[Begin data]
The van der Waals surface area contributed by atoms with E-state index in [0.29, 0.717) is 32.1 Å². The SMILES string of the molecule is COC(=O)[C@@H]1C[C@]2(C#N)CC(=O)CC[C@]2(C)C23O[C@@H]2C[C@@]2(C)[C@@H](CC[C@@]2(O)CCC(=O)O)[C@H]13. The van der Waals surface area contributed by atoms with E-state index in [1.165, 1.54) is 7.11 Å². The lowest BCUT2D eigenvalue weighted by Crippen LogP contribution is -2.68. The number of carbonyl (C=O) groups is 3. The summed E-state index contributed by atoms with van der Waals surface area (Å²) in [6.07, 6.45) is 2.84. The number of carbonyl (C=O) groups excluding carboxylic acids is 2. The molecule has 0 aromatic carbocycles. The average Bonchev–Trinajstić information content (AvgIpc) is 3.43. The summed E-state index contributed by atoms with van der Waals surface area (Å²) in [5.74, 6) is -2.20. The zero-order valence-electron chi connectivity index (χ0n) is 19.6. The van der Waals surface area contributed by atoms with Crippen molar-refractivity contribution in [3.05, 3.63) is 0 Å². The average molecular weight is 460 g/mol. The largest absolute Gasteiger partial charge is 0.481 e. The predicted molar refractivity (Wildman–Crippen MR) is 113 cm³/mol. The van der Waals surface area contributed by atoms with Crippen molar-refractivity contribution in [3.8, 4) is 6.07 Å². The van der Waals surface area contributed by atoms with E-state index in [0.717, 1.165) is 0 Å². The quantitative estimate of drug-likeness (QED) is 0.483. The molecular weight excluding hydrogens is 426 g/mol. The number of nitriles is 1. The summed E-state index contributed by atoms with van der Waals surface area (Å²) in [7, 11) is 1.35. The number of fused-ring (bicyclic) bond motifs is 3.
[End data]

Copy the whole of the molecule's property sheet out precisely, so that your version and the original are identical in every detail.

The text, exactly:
The van der Waals surface area contributed by atoms with E-state index in [0.29, 0.717) is 32.1 Å². The SMILES string of the molecule is COC(=O)[C@@H]1C[C@]2(C#N)CC(=O)CC[C@]2(C)C23O[C@@H]2C[C@@]2(C)[C@@H](CC[C@@]2(O)CCC(=O)O)[C@H]13. The van der Waals surface area contributed by atoms with E-state index in [1.165, 1.54) is 7.11 Å². The lowest BCUT2D eigenvalue weighted by Crippen LogP contribution is -2.68. The number of carbonyl (C=O) groups is 3. The summed E-state index contributed by atoms with van der Waals surface area (Å²) in [6.07, 6.45) is 2.84. The number of carbonyl (C=O) groups excluding carboxylic acids is 2. The molecule has 0 aromatic carbocycles. The average Bonchev–Trinajstić information content (AvgIpc) is 3.43. The summed E-state index contributed by atoms with van der Waals surface area (Å²) in [5.74, 6) is -2.20. The zero-order valence-electron chi connectivity index (χ0n) is 19.6. The van der Waals surface area contributed by atoms with Crippen molar-refractivity contribution in [3.05, 3.63) is 0 Å². The average molecular weight is 460 g/mol. The largest absolute Gasteiger partial charge is 0.481 e. The predicted molar refractivity (Wildman–Crippen MR) is 113 cm³/mol. The van der Waals surface area contributed by atoms with Crippen molar-refractivity contribution in [3.8, 4) is 6.07 Å². The van der Waals surface area contributed by atoms with E-state index in [0.717, 1.165) is 0 Å². The quantitative estimate of drug-likeness (QED) is 0.483. The molecular weight excluding hydrogens is 426 g/mol. The number of nitriles is 1. The summed E-state index contributed by atoms with van der Waals surface area (Å²) in [7, 11) is 1.35. The number of fused-ring (bicyclic) bond motifs is 3.